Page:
Welsh Government leaving a ‘loophole’ for landlords in second homes legislation says property expert
The Welsh Government have left a “loophole” in its plans to crack down on the number of second homes in Wales, a property expert has said.
Daryl McIntosh, policy manager for Propertymark, told the Daily Mail that second home owners could potentially claim to be landlords in order to avoid a higher land transaction tax rate.
The Welsh Government announced an increase to the maximum level of council tax premiums for second homes, as well as new local tax rules for holiday lets, last month.
The measures are part of a wider commitment to address the issue of second homes and unaffordable housing facing many communities in Wales, as set out in the Co-operation Agreement between the Welsh Government and Plaid Cymru.
As part of the changes, the maximum level at which local authorities can set council tax premiums on second homes and long-term empty properties will be increased to 300%, which will be effective from April 2023.
They are also looking at possible changes to land transaction tax (LTT) to allow local authorities to set a higher, additional rate in areas where they think there are too many second homes.
But Daryl McIntosh said that this would not stop people buying second homes while claiming that they would rent those houses out to avoid the added LTT charge.
“The good news for landlords is that, so far, the Welsh Government has not included the private rented sector in its reform of LTT. So provided you want to let a property long-term, the varied higher rate LTT will not apply,” Daryl McIntosh said.
“However, this does provide a loophole in that the Welsh Government hasn’t said how the proposed variations to LTT will be enforced, leaving the process open so that potentially buyers of second homes could claim to be prospective landlords and avoid any variation on the higher rate altogether.”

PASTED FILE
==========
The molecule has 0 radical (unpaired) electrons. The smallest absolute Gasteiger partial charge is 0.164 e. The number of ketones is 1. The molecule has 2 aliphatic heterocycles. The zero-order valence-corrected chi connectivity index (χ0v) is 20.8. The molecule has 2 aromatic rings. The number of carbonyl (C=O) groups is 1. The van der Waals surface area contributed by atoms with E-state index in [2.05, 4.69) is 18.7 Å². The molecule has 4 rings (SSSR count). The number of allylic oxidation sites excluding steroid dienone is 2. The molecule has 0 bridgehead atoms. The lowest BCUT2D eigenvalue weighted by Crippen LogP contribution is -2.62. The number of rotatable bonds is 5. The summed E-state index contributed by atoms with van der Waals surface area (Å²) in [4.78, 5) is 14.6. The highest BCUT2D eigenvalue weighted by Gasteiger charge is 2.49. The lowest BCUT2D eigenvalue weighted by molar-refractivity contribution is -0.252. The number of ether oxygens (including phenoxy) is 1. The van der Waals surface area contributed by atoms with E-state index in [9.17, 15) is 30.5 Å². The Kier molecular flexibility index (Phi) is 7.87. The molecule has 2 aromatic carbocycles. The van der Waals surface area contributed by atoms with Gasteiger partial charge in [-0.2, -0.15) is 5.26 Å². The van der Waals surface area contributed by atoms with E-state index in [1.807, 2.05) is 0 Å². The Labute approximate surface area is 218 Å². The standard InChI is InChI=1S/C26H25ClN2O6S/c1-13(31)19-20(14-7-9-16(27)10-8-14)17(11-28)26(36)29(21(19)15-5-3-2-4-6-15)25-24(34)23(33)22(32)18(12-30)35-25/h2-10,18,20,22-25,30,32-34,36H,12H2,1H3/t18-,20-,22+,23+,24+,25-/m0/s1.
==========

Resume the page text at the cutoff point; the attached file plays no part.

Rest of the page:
Daryl McIntosh said that despite extra charges Wales remained a “good place to invest” and that the changes could drive property prices up in other areas.
“This is is likely to push second home and holiday let markets into less touristy areas of the country where their perceived negative impact on local communities is not considered to be such an issue,” he said.
“Perhaps a welcome shift for investors, who might snap up property at the current higher rate before local variations kick in?”
He added that “the upshot is that, while there are changes afoot with the Renting Homes regime, demand for private rented sector property remains high and forthcoming LTT variations shouldn’t put off those looking to invest”.
The Senedd debated the issue of second homes this week, with the Welsh Conservatives saying that the Welsh Government’s actions were a “blunt instrument that’ll end up as a hammer blow to the tourism sector instead”.
“And the key reason for that is the Welsh Government has either been unable or unwilling to make a distinction between second homes and self-catering holiday lets,” Senedd Member Tom Giffard said.
“This means that many normal people across Wales who let out flats, houses and cottages to visitors will be completely unable to meet the new threshold and it will price them out completely of ever being able to afford to offer visitor accommodation to people across Wales and internationally.
“And that isn’t a political argument; that’s something that’ll impact real tourism operators here in Wales.”
But Welsh Government Finance Minister Rebecca Evans said that the aim was to ensure that second home owners “make a fair contribution to the communities in which they have homes or run businesses”.
“This in turn is part of our three-pronged approach to addressing the impact that large numbers of second homes and holiday lets can have on communities and the Welsh language,” she said.
“The views conveyed in the consultation, including from the wider tourism sector, clearly support a change to the criteria for self-catering accommodation to be classified as non-domestic.
“Responses indicated that genuine holiday accommodation businesses would be able to satisfy increased letting thresholds and a wide variety of possible alternatives were suggested.
“Increasing the thresholds will provide a clearer demonstration that the properties concerned are being let regularly and are making a substantial contribution to the local economy.”
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